As is my custom, the red traces are jumpers, just there to remind me of their connection during asssembly. Also, you'll notice the slot connections go right through both sides of each connector. I originally routed the traces between the pads, to leave the other half of each slot connector open for future expansion. However, once printed, the tolerances were too tight for me to etch. The simplest solution for now was just to short both sides of the connectors to each other, as shown here. The fat trace is power, and the fill plane is ground.
I recently had a small fusion generator installed in my lamp. Really makes the mask exposure go quickly. Okay okay, it's just a trick with the camera settings. I need to have a little fun, don't I? How many photographs can you really take of PCB making before they get boring?
Even though the free version of Eagle limits you to about 100mm square, I wanted my backplane to be a little larger, for physical stability. I had the bright idea to simply mask off the extra real estate around my 100mm x 100mm mask, and center it on a 150mm x 150mm PCB. Well, that seemed like a bright idea, anyway.
What have we learned here, kids? We've learned that blue painters' tape isn't especially opaque to UV light. The areas where I happened to have multiple layers worked okay, but the rest, not so much. Oh well, I think it gives it a certain rustic charm. The PCB area itself came out perfectly, so no harm done.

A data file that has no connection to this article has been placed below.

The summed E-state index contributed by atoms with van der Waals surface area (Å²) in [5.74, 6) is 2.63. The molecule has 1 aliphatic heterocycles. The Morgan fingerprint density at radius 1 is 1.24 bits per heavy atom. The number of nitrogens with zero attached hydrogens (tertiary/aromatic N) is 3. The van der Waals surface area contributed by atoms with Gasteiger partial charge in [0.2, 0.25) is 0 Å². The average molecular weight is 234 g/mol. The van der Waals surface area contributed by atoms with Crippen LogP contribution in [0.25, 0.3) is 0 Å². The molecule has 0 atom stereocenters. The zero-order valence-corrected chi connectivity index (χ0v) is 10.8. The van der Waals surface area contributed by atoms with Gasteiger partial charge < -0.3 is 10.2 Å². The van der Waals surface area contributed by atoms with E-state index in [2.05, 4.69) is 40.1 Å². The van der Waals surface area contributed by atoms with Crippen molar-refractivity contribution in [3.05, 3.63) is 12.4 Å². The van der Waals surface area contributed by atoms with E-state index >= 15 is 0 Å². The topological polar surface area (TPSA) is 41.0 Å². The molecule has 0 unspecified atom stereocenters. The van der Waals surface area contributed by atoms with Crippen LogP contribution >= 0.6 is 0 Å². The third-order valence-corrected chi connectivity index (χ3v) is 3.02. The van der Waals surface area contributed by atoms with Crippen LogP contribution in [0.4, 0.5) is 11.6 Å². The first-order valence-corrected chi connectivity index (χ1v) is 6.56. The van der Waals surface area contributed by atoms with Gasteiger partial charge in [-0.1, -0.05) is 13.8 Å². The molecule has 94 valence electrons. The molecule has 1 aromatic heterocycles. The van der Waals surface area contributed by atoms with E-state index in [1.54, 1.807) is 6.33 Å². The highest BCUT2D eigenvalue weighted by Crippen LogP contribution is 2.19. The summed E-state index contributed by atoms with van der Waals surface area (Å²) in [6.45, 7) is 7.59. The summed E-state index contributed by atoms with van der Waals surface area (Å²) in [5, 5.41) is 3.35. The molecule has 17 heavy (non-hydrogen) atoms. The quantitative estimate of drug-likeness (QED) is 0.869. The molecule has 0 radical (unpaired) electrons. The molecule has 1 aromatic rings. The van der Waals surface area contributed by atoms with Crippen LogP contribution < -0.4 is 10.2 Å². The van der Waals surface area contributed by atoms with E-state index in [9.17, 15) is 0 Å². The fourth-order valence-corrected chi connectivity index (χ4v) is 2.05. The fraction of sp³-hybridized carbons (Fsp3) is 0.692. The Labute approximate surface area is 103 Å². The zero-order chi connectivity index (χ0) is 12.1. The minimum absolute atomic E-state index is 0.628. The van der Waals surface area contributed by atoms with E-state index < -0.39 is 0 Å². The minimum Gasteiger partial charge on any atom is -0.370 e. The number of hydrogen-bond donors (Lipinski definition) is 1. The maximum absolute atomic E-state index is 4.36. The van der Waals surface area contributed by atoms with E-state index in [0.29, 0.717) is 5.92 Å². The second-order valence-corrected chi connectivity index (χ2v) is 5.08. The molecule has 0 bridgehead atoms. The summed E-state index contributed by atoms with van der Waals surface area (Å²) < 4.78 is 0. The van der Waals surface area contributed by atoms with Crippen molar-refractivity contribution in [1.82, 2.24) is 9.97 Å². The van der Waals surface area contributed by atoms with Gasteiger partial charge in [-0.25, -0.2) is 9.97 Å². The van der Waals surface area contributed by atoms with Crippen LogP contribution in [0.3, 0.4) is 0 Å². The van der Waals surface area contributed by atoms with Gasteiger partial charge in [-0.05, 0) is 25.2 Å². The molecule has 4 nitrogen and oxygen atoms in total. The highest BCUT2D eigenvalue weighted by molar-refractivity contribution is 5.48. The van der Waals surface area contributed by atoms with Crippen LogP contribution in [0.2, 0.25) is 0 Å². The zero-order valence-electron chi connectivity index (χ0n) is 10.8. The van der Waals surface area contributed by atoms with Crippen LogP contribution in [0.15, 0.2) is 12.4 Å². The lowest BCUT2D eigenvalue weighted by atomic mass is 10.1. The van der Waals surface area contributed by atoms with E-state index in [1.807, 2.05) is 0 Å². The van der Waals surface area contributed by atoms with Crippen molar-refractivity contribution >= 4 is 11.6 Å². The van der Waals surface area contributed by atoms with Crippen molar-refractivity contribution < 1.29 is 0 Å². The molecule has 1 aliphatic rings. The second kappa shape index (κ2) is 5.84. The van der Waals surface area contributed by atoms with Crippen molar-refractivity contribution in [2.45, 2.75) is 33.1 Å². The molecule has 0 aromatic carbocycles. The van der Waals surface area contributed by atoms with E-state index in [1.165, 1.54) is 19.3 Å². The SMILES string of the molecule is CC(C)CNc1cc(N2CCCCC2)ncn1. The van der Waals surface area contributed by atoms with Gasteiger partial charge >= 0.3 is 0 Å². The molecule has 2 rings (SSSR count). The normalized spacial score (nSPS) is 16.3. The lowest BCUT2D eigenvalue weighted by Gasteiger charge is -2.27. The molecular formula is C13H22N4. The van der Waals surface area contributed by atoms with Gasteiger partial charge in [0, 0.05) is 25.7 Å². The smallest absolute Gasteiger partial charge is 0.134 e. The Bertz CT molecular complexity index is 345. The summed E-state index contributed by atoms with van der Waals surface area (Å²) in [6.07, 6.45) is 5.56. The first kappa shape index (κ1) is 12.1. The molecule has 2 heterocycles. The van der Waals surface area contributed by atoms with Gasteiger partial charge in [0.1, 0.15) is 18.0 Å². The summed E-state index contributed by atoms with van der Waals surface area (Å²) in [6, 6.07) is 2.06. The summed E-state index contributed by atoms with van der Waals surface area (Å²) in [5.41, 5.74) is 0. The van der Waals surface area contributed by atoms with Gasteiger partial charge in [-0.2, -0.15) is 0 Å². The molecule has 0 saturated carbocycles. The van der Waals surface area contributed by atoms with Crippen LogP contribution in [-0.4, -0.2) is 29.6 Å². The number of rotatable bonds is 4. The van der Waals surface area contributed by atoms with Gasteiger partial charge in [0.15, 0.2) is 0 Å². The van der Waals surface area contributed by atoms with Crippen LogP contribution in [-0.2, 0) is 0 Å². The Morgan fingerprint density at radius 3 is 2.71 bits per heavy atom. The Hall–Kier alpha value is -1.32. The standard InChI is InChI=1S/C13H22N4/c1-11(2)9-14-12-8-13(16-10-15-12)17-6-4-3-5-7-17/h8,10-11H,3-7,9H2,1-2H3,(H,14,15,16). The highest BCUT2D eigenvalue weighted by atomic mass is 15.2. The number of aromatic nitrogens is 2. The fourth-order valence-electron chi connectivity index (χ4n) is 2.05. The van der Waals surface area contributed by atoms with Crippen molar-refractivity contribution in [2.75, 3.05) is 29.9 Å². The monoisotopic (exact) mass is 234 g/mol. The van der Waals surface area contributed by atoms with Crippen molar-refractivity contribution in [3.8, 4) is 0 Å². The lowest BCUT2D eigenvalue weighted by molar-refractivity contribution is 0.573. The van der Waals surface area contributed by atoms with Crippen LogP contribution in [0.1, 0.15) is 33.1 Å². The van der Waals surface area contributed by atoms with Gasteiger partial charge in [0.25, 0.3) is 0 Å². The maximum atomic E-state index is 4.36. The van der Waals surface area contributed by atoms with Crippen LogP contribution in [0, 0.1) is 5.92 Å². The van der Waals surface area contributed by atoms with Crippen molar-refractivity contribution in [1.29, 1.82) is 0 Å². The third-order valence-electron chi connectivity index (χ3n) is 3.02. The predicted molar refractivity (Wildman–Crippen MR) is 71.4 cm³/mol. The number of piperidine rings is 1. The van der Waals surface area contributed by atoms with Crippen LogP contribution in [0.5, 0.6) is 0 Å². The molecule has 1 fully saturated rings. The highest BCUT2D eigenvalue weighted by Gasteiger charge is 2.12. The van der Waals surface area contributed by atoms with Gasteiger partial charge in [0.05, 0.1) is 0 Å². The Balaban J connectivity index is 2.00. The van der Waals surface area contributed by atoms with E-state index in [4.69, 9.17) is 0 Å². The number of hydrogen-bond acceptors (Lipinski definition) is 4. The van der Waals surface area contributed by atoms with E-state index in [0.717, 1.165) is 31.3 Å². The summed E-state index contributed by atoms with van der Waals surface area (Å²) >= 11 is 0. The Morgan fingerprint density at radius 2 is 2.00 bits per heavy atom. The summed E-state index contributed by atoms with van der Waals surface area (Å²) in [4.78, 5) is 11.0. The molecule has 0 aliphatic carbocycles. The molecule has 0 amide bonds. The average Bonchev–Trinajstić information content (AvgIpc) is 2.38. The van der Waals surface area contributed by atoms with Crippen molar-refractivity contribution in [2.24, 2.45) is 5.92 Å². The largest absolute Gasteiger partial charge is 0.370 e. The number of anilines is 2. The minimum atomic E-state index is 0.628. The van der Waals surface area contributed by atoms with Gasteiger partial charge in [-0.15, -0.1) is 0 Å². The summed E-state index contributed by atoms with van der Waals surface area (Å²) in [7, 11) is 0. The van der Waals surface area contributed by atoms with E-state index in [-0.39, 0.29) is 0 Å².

Shameless plug is shameless. Actually, these margin areas are a good way to test the limits of the etching method. This text is clearly right below the boundary of what I can achieve (click the image to see what I mean) and still get reliable traces, which is useful information for the future. Smaller traces make routing a ton easier, so it's good to know how low I can go.
Here's the main backplane, all soldered up. Looks pretty snazzy, except for the hot mess around the edges. I may cut that off. I haven't decided yet.
That was a lot of drilling. My Dremel hand is still quivering. Sometimes... at night.... I can still hear the buzzing.
As sort of an after-thought, I decided to put a little power supply on the backplane as well. Until now, I’ve been using my Juice Bridge on the breadboard, but that will be inconvenient once I start developing modules on this backplane. Having its own power seems like a good idea. The design is the same as I used for Cardio Power.
I threw together the power supply on some perf board (the Jameco ones are great!), which I will clamp to the end of the backplane. As Veronica grows, at some point, this little guy won't be enough anymore. I'll cross that bridge when I come to it, though. This supply will be easy to swap out when I need to upgrade it.
The power supply bolts to the end of the backplane. It takes power in from the bench supply, and sends it out to the backplane. The white connector, just visible below the power supply, is where it connects. The longer black connector next to it is for bus arbitration.
Here's the entire backplane, ready for use! Things are getting pretty interesting now, as Veronica becomes less of an idea, and more of an actual thing.
So, with the backplane out of the way, I can start making real parts for Veronica. Hooray!